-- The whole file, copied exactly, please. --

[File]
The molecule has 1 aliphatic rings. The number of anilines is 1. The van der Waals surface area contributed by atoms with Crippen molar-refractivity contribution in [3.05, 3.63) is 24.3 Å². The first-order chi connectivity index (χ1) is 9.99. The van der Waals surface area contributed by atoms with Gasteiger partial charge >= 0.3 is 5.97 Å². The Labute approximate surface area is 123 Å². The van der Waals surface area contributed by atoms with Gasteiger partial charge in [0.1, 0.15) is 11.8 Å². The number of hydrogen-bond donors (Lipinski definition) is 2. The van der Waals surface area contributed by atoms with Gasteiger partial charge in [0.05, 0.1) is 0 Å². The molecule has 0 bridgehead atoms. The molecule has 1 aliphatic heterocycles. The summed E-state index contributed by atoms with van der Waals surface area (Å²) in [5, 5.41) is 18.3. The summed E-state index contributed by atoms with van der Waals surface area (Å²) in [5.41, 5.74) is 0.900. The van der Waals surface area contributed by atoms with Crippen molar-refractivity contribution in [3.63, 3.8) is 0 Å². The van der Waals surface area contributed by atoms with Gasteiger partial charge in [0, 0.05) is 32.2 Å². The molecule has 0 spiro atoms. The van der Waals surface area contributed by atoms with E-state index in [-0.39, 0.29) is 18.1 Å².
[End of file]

The molecule has 1 aliphatic rings. The number of anilines is 1. The van der Waals surface area contributed by atoms with Crippen molar-refractivity contribution in [3.05, 3.63) is 24.3 Å². The first-order chi connectivity index (χ1) is 9.99. The van der Waals surface area contributed by atoms with Gasteiger partial charge >= 0.3 is 5.97 Å². The Labute approximate surface area is 123 Å². The van der Waals surface area contributed by atoms with Gasteiger partial charge in [0.1, 0.15) is 11.8 Å². The number of hydrogen-bond donors (Lipinski definition) is 2. The van der Waals surface area contributed by atoms with Gasteiger partial charge in [0.05, 0.1) is 0 Å². The molecule has 0 bridgehead atoms. The molecule has 1 aliphatic heterocycles. The summed E-state index contributed by atoms with van der Waals surface area (Å²) in [5, 5.41) is 18.3. The summed E-state index contributed by atoms with van der Waals surface area (Å²) in [5.41, 5.74) is 0.900. The van der Waals surface area contributed by atoms with Crippen molar-refractivity contribution in [3.63, 3.8) is 0 Å². The van der Waals surface area contributed by atoms with Gasteiger partial charge in [0, 0.05) is 32.2 Å². The molecule has 0 spiro atoms. The van der Waals surface area contributed by atoms with E-state index in [-0.39, 0.29) is 18.1 Å².